Daily Archives: March 28, 2014

Hypomania and Loss of Appetite

A few weeks ago I wrote about loss of appetite and depressionbut realistically loss of appetite is something I experience much more often during periods of hypomania.

Noticing a change in mood when hypomania comes on isn’t always the first thing on my radar, and that is why I try to keep close tabs on symptoms like insomnia and loss of appetite. These are symptoms that tend to show up in my episodes early on and are good indicators that things have changed.

The loss of appetite I associate with depression is both one of not feeling like eating, but also of feeling dissatisfied with food in general.

The loss of appetite I associate with hypomania (on the other hand) is one of not feeling like eating, but out of a sense of contentment or forgetfulness. Most of the time eating during times of hypomanic loss of appetite, my stomach will welcome whatever it is I eat, whenever it is I decide to eat it.

This can be a dangerous situation because it becomes entirely too easy to live off of a box of Hostess cupcakes, or the remnants of a pizza that has been in the fridge a few days. Eating doesn’t feel necessary, but when I do it I generally feel satisfied after eating anything. That satisfaction appears present whether I eat or not, and it can become easy to jump on the back of that satisfaction and ride it all the way through the episode.

I think the biggest problem I have with hypomania and loss of appetite is trying to determine whether it is better to force myself to eat regular meals at mealtimes, or if I should only eat when I’m hungry. Often hypomanic “logic” dictates I should only eat when I am hungry… but honestly I have had more luck eating small meals at normal mealtimes because otherwise my blood sugar has a tendency to crash (at which point I become a very abrupt, mean person).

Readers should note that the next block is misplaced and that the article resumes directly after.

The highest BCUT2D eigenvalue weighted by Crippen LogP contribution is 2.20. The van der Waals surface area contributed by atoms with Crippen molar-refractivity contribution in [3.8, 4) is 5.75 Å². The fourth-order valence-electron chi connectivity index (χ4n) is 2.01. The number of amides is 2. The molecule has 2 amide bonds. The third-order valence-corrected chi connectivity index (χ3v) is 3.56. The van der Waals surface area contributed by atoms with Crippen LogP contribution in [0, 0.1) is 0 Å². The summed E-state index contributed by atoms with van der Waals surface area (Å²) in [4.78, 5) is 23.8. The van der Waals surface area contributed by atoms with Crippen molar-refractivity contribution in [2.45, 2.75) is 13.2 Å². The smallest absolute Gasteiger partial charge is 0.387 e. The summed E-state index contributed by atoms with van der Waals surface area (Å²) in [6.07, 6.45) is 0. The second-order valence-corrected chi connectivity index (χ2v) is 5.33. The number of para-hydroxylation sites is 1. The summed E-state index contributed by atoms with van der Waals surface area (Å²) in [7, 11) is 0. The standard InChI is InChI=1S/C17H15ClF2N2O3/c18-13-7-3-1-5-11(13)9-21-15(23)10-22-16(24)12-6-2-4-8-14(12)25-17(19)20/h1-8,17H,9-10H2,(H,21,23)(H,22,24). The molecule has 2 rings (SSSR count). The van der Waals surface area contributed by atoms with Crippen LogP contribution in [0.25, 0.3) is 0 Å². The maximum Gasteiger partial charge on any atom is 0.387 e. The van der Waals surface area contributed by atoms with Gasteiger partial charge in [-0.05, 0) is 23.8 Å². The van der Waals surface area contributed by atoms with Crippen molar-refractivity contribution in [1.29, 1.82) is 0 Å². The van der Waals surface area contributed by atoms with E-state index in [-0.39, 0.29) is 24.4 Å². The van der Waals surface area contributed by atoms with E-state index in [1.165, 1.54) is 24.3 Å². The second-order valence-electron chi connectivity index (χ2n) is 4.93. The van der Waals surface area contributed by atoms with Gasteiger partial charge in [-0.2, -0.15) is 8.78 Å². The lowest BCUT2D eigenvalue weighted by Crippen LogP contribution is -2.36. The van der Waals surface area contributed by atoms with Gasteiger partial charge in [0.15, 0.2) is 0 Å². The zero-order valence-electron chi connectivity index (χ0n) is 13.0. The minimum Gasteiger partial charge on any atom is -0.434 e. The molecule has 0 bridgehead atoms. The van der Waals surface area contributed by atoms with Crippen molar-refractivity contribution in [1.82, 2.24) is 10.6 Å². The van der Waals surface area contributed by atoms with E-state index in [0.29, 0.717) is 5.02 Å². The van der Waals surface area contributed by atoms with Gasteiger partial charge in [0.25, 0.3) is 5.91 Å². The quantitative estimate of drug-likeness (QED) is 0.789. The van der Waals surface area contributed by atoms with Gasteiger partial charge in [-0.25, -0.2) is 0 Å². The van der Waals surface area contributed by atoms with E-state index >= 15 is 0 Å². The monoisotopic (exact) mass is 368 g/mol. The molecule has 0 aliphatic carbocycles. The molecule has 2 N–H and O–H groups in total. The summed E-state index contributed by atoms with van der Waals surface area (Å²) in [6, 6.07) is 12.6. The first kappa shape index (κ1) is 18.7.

This happened to me yesterday, and I went from eating eggs and toast at 8 am to suddenly realizing at 6 pm that I felt very irritable and needed food immediately (due to super low blood sugar).

It can be easy with the increase in energy, associated projects, and increased social time to find myself wondering, “well when do I have time to eat, anyway?” I find this easiest to combat during hypomania if I combine eating with social situations. Grab lunch with a friend! Make breakfast for my boyfriend (and myself)! Pop in with a friend for happy hour sushi!

Combining food and social situations while hypomanic can greatly improve on how healthy the food is you’re eating during an episode (sushi = way better than a box of Hostess cupcakes is for you) in a way that makes remembering to eat rather seamless.

I would also note that spending money during hypomanic periods can be particularly easy, and spending money on food is (for me) doubly so. If you’re short on cash, it can be more cost effective to throw a small dinner party, or have a few friends over to your house/apartment for a home-made meal. It can be fun to cook together, or just ask everyone to bring something to contribute!

It can be easy to feel like it isn’t a big deal not to eat (especially when it doesn’t feel bad to go without food). Realistically, our bodies need nourishment… so at least being mindful of this fact when the loss of appetite hits can be good news for a more well-balanced mind and body.